Hilarity continues to roll out of Waco. The creationists can’t even shoot film straight.
Baylor University’s recent controversy regarding a professor’s intelligent design-related Web site took a dramatic turn Thursday when a film crew went to President John Lilley’s office, hoping to speak to him about what they deem academic suppression.
But Lilley was out of town.
Mark Mathis, associate producer for the film Expelled: No Intelligence Allowed, and a film crew went to Lilley’s office about 10 a.m. When they learned Lilley was in Houston and unavailable Thursday, Mathis asked to speak with Baylor spokeswoman Lori Fogleman.
Not satisfied with the hoax e-mail attributed to President Lilly by Bill Dembski, the ID version of the Keystone Kops tried to ambush Lilly. I don’t endorse ambush journalism even when the journalists are honest and competent, but Mathis’s dishonesty and lack of manners in dealing with other stars of his films suggest Mathis is the last person on Earth who should be doing such stuff.
Mathis said Stein and the film’s producers believe Baylor’s removal of distinguished engineering professor Robert Marks’ Web site devoted to evolutionary informatics — a concept Marks’ collaborator, William Dembski, termed “friendly” to intelligent design — from its server is an example of academic suppression.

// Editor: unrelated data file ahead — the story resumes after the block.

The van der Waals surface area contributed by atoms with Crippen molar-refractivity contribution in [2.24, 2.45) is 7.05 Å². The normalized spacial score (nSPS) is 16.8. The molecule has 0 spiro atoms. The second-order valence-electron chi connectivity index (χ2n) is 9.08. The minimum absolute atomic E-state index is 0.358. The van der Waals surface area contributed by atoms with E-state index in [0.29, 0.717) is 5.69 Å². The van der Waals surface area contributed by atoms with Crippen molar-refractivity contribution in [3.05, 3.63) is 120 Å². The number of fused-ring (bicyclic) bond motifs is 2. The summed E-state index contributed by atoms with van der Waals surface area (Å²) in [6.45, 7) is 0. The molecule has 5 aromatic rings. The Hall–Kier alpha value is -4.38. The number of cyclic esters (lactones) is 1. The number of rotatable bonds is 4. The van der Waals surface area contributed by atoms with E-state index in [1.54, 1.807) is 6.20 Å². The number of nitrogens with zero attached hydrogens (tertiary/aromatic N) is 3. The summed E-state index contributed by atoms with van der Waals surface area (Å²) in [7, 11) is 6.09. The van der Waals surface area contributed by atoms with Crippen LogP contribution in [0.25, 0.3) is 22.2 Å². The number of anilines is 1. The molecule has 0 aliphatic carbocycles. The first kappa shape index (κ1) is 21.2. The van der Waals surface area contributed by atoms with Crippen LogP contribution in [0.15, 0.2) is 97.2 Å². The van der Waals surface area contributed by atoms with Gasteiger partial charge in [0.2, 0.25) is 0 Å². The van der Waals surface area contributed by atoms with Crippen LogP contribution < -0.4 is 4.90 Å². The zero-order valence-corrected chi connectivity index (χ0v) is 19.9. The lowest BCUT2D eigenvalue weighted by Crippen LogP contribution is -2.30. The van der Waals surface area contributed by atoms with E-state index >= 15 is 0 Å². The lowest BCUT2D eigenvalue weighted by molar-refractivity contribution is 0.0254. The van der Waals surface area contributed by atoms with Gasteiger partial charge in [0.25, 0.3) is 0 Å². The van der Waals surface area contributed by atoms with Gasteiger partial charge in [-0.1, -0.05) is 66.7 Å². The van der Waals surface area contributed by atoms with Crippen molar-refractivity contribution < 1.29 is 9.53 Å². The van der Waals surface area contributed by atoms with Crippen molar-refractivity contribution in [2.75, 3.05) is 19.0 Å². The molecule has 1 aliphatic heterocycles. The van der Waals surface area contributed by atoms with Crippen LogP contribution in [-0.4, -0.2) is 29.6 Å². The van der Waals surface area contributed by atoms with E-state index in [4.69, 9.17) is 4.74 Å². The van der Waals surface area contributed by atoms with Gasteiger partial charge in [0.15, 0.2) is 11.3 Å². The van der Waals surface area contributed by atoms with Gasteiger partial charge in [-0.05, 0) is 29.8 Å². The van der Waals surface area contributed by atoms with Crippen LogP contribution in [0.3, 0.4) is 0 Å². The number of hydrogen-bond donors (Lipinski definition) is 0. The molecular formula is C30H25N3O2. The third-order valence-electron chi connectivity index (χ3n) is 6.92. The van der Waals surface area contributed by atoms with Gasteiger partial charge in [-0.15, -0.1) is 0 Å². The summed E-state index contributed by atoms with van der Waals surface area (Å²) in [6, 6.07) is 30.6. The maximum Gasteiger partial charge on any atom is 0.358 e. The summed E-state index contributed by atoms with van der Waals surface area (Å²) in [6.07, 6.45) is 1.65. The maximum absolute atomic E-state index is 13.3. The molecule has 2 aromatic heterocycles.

While Baylor officials have said the site was removed for procedural reasons, namely the absence of a disclaimer separating the university from involvement in Marks’ research, Mathis believes it was taken down because of its content.
“To us, it seems pretty obvious what’s going on with Professor Marks’ Web site. . . . To us, that’s academic persecution and suppression,” Mathis said. “What is the problem with tenured, distinguished university professors pursuing a scientific idea? What’s wrong with that? It’s especially interesting in the case of Baylor, in that this is happening at a Christian university.”
Baylor provost Randall O’Brien, who was in New York on Thursday, said Marks is free to conduct evolutionary informatics research and, like Fogleman, denied the site was removed because of its content.
“What we say is you have the freedom to formulate your own views and so forth, just make sure that you issue a disclaimer that your particular view does not necessarily express the view of Baylor University,” O’Brien said. “We fully endorse the right and responsibilities of academic freedom.”
While Mathis was at Baylor, he could have ambushed Prof. Marks, and challenged Marks to tell him what Marks’ research hopes to find, and asked Marks to show the lab for the world.
It would have been the first time that anyone has ever caught on film that elusive animal, the intelligence design research facility.
If the lab exists, it would be the first time ever caught on film. If it exists.